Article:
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Some thoughts on digital marketing and networking:
I was recently interviewed by a fine tumblr friend for a presentation they were doing on networking, and since I get questions about this sort of thing fairly regularly, I thought I might share my response!
The prompts were as follows:
So, to begin with could I get how old you are and if you have schooling, how long have you been in school, and how long have you been getting money from your art? In the post you did on tumblr you mentioned how you’ve basically been networking since you were 14, but when would you say you really buckled down and started doing it intentionally rather than just socially? What do you think is your most important tool with networking, and do you have any suggestions about social interaction dos and don’ts with potential clients? What would you think is something not worth bothering when it comes to networking, and on the other side what shouldn’t you forget? How much of your income would you say is from your work with art?
I am 27 years old and received my Bachelor of Arts in Studio Art and East Asian Studies. I went to school for five years for my double major, including one full academic year abroad in Japan. My studio major is a traditional one, which offered nothing in the way of illustration, but gave me rock-solid fundamentals to build on.
Previous to pursuing my freelance business full-time two years ago, I’d been doing commissions on the side for about a decade. My first commissions came from family connections when I was about 16 years old, but the longer I spent cultivating my internet presence, the more business I got from my own marketing efforts. It’s difficult for me to say when it transformed from incidental to mindful networking, but I think my major turning point was in 2009 when one of the art directors from Fantasy Flight Games found one of my portfolios and offered me contract work. I knew that if I wanted to keep getting published and get in with my dream clients, I’d need to be more proactive. I was still working a full-time job at the time (in-house product and packaging design), but after another year of concentrated effort and psyching myself up, I took the leap and started supporting myself exclusively with my illustration. Art has been my sole source of income for a little over two years now.
As for which is currently the most important or effective tool, I’d have to say an art blog. With the recent surge in blogging as a widespread social networking service, rather than simply a journaling outlet, and the flexibility with which they can be set up, an art blog can now easily double as an online portfolio. It’s still important to have your own site, I think; something that is more tightly controlled and selective in its offerings that showcases the best of the best of your work. But when you’re just starting out, and all you can afford is what you can get for free, a customizable blog is basically priceless. Since it makes everything you post incredibly easy to share, and comes with the added social element that allows you to interact on a personal level, it gives you maximum PR for minimum effort.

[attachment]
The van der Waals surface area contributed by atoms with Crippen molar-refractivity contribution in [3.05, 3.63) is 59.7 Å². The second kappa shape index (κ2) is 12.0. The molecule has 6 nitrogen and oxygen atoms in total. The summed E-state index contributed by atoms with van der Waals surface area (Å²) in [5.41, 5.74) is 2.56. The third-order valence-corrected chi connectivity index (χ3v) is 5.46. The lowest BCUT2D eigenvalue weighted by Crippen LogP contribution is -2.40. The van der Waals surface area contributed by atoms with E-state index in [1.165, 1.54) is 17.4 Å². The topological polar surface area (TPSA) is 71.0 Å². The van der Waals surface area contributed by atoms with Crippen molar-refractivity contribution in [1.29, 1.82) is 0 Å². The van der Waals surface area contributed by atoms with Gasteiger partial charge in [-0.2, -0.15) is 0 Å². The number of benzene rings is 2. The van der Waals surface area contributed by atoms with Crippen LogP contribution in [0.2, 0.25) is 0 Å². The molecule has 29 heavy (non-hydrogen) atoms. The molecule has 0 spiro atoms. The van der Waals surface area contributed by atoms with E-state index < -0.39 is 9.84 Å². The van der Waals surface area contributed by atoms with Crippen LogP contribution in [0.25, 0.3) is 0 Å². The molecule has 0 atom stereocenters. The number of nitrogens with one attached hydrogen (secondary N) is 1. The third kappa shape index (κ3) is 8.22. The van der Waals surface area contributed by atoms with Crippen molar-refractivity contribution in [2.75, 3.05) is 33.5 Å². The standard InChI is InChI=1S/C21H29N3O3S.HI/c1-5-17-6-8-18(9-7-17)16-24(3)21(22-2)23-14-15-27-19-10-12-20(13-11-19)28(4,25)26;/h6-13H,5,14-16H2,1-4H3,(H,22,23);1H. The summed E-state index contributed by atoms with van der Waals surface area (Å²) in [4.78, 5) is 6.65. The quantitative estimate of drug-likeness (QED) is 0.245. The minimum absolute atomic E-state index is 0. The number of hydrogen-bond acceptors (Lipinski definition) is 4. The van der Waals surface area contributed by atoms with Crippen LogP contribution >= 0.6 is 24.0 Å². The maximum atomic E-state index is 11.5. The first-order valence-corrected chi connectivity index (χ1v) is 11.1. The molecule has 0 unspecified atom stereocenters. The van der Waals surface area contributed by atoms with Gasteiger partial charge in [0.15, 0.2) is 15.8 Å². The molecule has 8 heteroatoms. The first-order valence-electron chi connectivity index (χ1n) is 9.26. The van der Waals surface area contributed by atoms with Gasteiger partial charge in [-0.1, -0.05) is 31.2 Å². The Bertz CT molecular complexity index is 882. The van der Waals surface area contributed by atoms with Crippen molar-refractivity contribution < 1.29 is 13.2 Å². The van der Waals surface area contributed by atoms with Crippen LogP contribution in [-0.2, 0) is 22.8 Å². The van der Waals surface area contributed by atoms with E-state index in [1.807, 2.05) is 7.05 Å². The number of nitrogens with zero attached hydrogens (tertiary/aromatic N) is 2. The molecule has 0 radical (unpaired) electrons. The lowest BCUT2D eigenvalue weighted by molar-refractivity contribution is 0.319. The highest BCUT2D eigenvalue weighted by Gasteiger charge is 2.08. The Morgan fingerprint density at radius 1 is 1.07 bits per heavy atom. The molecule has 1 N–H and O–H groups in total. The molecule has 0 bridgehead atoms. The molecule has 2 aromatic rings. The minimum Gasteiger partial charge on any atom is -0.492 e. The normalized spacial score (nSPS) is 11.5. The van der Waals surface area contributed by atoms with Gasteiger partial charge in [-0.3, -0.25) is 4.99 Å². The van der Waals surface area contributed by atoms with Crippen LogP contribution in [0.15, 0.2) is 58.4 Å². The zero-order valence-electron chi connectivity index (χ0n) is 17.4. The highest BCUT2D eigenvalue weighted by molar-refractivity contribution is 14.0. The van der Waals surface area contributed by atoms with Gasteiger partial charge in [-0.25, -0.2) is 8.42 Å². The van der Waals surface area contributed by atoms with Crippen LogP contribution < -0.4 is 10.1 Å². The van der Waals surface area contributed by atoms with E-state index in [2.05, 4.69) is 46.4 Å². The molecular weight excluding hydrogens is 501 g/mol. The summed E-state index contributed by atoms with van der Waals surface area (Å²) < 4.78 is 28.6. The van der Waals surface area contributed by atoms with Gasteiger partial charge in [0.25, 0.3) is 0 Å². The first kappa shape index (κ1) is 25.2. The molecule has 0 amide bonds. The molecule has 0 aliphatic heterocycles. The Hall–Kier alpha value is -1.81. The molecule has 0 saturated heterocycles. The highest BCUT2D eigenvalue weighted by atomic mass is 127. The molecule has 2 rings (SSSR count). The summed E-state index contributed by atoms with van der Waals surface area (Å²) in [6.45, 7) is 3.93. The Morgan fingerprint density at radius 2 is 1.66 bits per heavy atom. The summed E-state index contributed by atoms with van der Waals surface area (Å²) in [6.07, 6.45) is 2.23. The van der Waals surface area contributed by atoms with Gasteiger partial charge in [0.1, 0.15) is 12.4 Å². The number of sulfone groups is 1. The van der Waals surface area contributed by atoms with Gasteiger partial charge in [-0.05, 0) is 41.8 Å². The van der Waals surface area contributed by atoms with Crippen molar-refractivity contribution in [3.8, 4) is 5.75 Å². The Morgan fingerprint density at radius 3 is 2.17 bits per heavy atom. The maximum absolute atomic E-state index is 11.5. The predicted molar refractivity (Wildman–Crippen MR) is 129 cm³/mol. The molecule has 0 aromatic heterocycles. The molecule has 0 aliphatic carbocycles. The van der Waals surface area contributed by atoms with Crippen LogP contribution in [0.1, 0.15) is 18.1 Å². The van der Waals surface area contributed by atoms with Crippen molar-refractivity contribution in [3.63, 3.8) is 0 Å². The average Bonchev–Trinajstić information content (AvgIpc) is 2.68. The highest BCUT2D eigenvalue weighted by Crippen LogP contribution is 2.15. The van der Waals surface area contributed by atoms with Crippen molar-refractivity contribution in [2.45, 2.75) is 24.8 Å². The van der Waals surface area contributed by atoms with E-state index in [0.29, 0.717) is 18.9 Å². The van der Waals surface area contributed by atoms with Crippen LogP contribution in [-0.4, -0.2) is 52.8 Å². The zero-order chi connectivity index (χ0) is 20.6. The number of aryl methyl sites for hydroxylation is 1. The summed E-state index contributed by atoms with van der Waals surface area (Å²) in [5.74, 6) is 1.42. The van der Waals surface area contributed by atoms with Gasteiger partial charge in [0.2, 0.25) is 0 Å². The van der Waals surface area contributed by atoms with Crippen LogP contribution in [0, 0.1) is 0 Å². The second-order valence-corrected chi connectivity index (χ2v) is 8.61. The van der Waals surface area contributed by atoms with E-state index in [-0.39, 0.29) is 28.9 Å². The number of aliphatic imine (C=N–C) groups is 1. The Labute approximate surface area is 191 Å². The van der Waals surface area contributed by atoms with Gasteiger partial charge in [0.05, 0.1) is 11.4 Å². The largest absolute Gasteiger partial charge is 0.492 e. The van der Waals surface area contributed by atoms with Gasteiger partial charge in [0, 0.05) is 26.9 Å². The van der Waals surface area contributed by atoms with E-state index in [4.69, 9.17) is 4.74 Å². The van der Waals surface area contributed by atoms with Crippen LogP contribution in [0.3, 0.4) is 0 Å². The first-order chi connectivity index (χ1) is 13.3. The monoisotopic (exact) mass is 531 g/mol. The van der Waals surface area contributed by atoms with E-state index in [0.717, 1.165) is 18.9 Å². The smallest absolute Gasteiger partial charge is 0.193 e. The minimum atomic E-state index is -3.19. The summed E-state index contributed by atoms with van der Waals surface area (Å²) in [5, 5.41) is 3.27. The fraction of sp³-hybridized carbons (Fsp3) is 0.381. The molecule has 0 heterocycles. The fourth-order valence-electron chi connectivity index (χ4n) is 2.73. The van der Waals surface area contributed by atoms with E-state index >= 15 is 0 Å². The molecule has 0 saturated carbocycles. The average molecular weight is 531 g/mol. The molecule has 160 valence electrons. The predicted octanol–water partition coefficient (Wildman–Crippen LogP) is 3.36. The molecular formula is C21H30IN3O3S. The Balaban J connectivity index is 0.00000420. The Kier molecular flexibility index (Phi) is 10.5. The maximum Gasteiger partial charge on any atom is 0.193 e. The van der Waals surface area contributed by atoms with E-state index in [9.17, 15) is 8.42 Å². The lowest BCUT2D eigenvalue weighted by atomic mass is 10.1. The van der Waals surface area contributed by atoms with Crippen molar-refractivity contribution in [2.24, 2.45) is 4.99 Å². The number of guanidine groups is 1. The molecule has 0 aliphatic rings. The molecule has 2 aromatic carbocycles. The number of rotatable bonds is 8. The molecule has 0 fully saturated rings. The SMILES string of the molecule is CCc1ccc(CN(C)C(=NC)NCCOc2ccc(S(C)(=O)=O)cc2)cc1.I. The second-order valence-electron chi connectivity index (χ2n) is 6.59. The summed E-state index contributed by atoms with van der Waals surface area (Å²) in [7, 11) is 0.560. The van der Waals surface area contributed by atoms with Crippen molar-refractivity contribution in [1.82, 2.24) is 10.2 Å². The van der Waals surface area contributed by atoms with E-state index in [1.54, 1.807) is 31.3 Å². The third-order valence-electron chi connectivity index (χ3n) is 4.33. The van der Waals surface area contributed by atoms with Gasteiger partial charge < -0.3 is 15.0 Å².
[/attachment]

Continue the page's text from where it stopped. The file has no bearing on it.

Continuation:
But make sure you pick one or two outlets that you really enjoy (or can at least reasonably tolerate) updating regularly. If you pick a blogging or gallery platform that you don’t like or can’t get into just because other people talk it up, or because it’s the latest trend, you won’t be doing yourself any favors. Feel at home using Facebook? Set up an artist page! Hate Facebook? Give tumblr a try! Or blogger! Or deviantArt! You could probably even get away with using Pinterest if you really wanted. These are all easy to set up, post to, navigate, and share from. The more comfortable you are with the tech you’re using, the more often you’re likely to use it. The more often you use it, the more likely you are to gain more followers, and more followers means more potential business.
Talking about blogs segues nicely into the dos and don’ts of networking, because one of the biggest mistakes I see people make with regards to these incredibly valuable networking tools is failing to separate the personal from the professional. If you really like reblogging stupid YouTubes, engaging in social justice arguments, or discussing salacious fanfictions, make a sideblog for that, and try to keep it as private as you can. The only things you should be putting on your art blog are 1) your art, 2) discussion relating directly to your art or career, and 3) relevant articles or tutorials relating to your field. Even then, items 2 and 3 should be comparatively sparse to item 1.